BLOG: The New PD: Igniting your Passion with the Power of Social Media
5th Jun 14
by Joey Feith, Founder of ThePhysicalEducator.com
Imagine, for a second, that your passion for teaching physical education is a fire that burns inside of you.
Keeping that fire burning hot is the key to staying innovative, motivated, and effective throughout your teaching career. However, if you're a physical educator like me, you'll know that we are constantly faced with obstacles that will try their very best to smother that fire.
These obstacles can include anything from feeling isolated within your teaching staff, to facing endless layers of red tape when you're trying to be innovative, or even discovering that your physical education program no longer seems to engage your students.
Regardless of where you teach or how long you've been teaching, these obstacles will find their way into your professional life and cause your fire to burn slightly less bright (or maybe even burn out completely).
That being said, there is something that can be done to help keep that fire burning bright throughout your career. That something is professional development.
Over the past four years, I've embarked on a professional development journey to help sharpen my teaching saw. Through my experiences, I've discovered a problem with many of the professional development plans that teachers rely on to continue improving their skills. To better understand this problem, let's look at the typical career professional development timeline below:
In a typical physical education career, your professional development (PD) will usually start off with your formal training at university.
Upon graduating, if you're one of the lucky ones, you'll be hired by a school that believes in professional development. They'll (maybe) host a PD day at your school, where a speaker will come in and help teach your staff some new tricks. If you're really lucky, you may even receive funds to attend the ACHPER International Conference.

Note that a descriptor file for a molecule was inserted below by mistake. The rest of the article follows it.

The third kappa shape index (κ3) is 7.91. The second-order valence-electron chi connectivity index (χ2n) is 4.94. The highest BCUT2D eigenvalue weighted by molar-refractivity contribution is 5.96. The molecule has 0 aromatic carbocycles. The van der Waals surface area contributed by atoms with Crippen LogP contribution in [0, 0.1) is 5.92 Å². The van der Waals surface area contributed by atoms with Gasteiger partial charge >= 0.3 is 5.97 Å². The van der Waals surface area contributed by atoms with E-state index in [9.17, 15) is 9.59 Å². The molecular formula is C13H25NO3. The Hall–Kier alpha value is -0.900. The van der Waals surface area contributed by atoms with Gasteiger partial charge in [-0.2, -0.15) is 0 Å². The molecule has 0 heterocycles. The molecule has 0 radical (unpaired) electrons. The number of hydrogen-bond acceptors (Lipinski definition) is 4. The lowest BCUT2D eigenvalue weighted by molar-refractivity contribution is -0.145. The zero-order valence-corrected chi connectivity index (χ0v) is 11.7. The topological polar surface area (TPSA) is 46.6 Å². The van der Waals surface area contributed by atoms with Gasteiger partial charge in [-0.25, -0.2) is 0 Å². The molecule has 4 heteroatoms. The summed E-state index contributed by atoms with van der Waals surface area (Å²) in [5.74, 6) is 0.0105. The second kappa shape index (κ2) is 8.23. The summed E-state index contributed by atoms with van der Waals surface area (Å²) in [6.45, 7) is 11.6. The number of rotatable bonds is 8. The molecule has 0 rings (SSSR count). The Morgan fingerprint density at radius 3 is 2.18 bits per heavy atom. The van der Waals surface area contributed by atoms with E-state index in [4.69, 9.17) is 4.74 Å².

My problem with this type of timeline isn't the professional development itself. Rather, it's the gaps in between the professional development opportunities that worries me.
You see, when you graduate from university with your teaching degree, chances are that your fire will be burning hot. However, as you begin your teaching career and face some of the obstacles I mentioned earlier, your fire might start burning down over time. The professional development your school provides you with will add some fuel to your fire (depending on the quality of the PD), but still the gaps remain.
So how can we solve this problem? How can we fill up the gaps between the professional development opportunities in our career timeline?
In my opinion, the answer is Twitter.
Twitter is a micro-blogging platform that thousands of physical educators have flocked to (pun intended) to connect, share, and collaborate with each other.
Through short, media-rich posts (called tweets), teachers from around the world are using Twitter to build their own personal learning networks.
Because of Twitter's easy-to-use, mobile nature, physical educators can use the service as a tool to fill up the gaps between professional development opportunities on their career timelines.
By filling up the gaps, we can continue to add fuel to our fire which, in turn, will not only allow us to maintain our fire over time... but also allow it to grow!
If you would like to join the online #physed community and start adding fuel to your fire today, here is a "Twitter 101" walkthrough I created to help you get started.
Thank you for reading and happy teaching!
Joey Feith currently teaches elementary physical education just outside of Montreal, Canada, and is the founder of ThePhysicalEducator.com, an online professional development resource for physical educators. You can connect with him on Twitter via his personal account @joeyfeith or with his website’s account @phys_educator. You can also visit this page to learn more about #PEChat: the bi-monthly Twitter chat on all things physical education that is hosted by ThePhysicalEducator.com.